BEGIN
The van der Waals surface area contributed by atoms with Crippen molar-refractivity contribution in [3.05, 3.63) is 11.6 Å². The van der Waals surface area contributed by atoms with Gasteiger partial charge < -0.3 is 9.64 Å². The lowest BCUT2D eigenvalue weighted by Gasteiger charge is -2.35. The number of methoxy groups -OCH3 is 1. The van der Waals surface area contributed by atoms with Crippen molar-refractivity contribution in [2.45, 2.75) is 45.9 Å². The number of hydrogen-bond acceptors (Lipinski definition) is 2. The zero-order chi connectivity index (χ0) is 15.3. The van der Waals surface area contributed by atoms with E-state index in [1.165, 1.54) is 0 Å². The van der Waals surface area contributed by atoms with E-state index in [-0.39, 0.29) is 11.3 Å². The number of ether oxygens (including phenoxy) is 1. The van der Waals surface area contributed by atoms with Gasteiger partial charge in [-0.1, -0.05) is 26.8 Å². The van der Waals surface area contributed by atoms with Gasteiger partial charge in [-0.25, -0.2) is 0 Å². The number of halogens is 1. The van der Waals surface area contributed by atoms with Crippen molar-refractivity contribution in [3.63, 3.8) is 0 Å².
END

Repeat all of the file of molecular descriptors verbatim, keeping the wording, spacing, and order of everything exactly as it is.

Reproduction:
The van der Waals surface area contributed by atoms with Crippen molar-refractivity contribution in [3.05, 3.63) is 11.6 Å². The van der Waals surface area contributed by atoms with Gasteiger partial charge < -0.3 is 9.64 Å². The lowest BCUT2D eigenvalue weighted by Gasteiger charge is -2.35. The number of methoxy groups -OCH3 is 1. The van der Waals surface area contributed by atoms with Crippen molar-refractivity contribution in [2.45, 2.75) is 45.9 Å². The number of hydrogen-bond acceptors (Lipinski definition) is 2. The zero-order chi connectivity index (χ0) is 15.3. The van der Waals surface area contributed by atoms with E-state index in [1.165, 1.54) is 0 Å². The van der Waals surface area contributed by atoms with E-state index in [-0.39, 0.29) is 11.3 Å². The number of ether oxygens (including phenoxy) is 1. The van der Waals surface area contributed by atoms with Gasteiger partial charge in [-0.1, -0.05) is 26.8 Å². The van der Waals surface area contributed by atoms with Gasteiger partial charge in [-0.25, -0.2) is 0 Å². The number of halogens is 1. The van der Waals surface area contributed by atoms with Crippen molar-refractivity contribution in [3.63, 3.8) is 0 Å².